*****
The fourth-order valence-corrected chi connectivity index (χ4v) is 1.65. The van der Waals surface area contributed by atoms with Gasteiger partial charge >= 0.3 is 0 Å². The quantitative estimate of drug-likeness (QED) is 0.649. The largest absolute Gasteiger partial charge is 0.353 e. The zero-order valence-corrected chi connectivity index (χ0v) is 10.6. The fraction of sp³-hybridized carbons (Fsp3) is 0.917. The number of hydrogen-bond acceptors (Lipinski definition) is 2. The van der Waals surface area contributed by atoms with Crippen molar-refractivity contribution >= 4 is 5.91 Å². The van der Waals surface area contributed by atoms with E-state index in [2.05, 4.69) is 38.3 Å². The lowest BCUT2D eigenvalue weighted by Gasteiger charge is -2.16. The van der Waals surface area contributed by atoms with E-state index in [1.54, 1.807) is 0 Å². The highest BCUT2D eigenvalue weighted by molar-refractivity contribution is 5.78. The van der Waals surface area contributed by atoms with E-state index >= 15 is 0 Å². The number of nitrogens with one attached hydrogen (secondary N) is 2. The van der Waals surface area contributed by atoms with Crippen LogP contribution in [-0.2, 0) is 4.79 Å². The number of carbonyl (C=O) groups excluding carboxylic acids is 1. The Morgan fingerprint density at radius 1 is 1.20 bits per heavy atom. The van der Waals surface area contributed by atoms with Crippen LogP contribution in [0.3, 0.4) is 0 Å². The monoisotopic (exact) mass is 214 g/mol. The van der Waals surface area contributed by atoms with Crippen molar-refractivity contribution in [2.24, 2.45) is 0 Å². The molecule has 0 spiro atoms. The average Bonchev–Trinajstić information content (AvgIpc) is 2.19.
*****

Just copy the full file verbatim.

The fourth-order valence-corrected chi connectivity index (χ4v) is 1.65. The van der Waals surface area contributed by atoms with Gasteiger partial charge >= 0.3 is 0 Å². The quantitative estimate of drug-likeness (QED) is 0.649. The largest absolute Gasteiger partial charge is 0.353 e. The zero-order valence-corrected chi connectivity index (χ0v) is 10.6. The fraction of sp³-hybridized carbons (Fsp3) is 0.917. The number of hydrogen-bond acceptors (Lipinski definition) is 2. The van der Waals surface area contributed by atoms with Crippen molar-refractivity contribution >= 4 is 5.91 Å². The van der Waals surface area contributed by atoms with E-state index in [2.05, 4.69) is 38.3 Å². The lowest BCUT2D eigenvalue weighted by Gasteiger charge is -2.16. The van der Waals surface area contributed by atoms with E-state index in [1.54, 1.807) is 0 Å². The highest BCUT2D eigenvalue weighted by molar-refractivity contribution is 5.78. The van der Waals surface area contributed by atoms with E-state index >= 15 is 0 Å². The number of nitrogens with one attached hydrogen (secondary N) is 2. The van der Waals surface area contributed by atoms with Crippen LogP contribution in [-0.2, 0) is 4.79 Å². The number of carbonyl (C=O) groups excluding carboxylic acids is 1. The Morgan fingerprint density at radius 1 is 1.20 bits per heavy atom. The van der Waals surface area contributed by atoms with Crippen LogP contribution in [0.3, 0.4) is 0 Å². The monoisotopic (exact) mass is 214 g/mol. The van der Waals surface area contributed by atoms with Crippen molar-refractivity contribution in [2.24, 2.45) is 0 Å². The molecule has 0 spiro atoms. The average Bonchev–Trinajstić information content (AvgIpc) is 2.19.